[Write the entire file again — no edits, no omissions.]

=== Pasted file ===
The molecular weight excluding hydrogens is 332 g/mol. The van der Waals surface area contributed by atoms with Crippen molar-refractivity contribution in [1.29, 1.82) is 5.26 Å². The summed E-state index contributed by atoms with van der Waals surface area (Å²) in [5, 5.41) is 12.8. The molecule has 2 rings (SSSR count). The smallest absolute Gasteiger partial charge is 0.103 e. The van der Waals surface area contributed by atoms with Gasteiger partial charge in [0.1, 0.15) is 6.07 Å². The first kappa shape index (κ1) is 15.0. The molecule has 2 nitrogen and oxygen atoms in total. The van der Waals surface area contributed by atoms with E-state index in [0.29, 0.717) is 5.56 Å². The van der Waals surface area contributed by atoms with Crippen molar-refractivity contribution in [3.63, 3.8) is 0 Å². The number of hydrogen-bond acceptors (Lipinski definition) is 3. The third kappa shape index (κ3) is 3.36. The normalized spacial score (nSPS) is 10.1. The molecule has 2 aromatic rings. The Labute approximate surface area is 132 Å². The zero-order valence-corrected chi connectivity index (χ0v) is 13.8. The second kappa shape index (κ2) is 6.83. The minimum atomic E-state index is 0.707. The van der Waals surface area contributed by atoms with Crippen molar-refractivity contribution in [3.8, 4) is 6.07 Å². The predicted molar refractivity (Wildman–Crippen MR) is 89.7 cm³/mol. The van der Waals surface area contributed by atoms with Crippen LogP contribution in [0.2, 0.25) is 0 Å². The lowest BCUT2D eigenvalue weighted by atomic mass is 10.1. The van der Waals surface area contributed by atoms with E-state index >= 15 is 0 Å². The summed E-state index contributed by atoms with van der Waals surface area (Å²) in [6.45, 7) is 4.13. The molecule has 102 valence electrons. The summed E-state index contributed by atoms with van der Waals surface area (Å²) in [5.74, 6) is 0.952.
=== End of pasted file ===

The molecular weight excluding hydrogens is 332 g/mol. The van der Waals surface area contributed by atoms with Crippen molar-refractivity contribution in [1.29, 1.82) is 5.26 Å². The summed E-state index contributed by atoms with van der Waals surface area (Å²) in [5, 5.41) is 12.8. The molecule has 2 rings (SSSR count). The smallest absolute Gasteiger partial charge is 0.103 e. The van der Waals surface area contributed by atoms with Gasteiger partial charge in [0.1, 0.15) is 6.07 Å². The first kappa shape index (κ1) is 15.0. The molecule has 2 nitrogen and oxygen atoms in total. The van der Waals surface area contributed by atoms with E-state index in [0.29, 0.717) is 5.56 Å². The van der Waals surface area contributed by atoms with Crippen molar-refractivity contribution in [3.63, 3.8) is 0 Å². The number of hydrogen-bond acceptors (Lipinski definition) is 3. The third kappa shape index (κ3) is 3.36. The normalized spacial score (nSPS) is 10.1. The molecule has 2 aromatic rings. The Labute approximate surface area is 132 Å². The zero-order valence-corrected chi connectivity index (χ0v) is 13.8. The second kappa shape index (κ2) is 6.83. The minimum atomic E-state index is 0.707. The van der Waals surface area contributed by atoms with Crippen molar-refractivity contribution in [3.8, 4) is 6.07 Å². The predicted molar refractivity (Wildman–Crippen MR) is 89.7 cm³/mol. The van der Waals surface area contributed by atoms with Crippen LogP contribution in [0.2, 0.25) is 0 Å². The lowest BCUT2D eigenvalue weighted by atomic mass is 10.1. The van der Waals surface area contributed by atoms with E-state index >= 15 is 0 Å². The summed E-state index contributed by atoms with van der Waals surface area (Å²) in [6.45, 7) is 4.13. The molecule has 102 valence electrons. The summed E-state index contributed by atoms with van der Waals surface area (Å²) in [5.74, 6) is 0.952.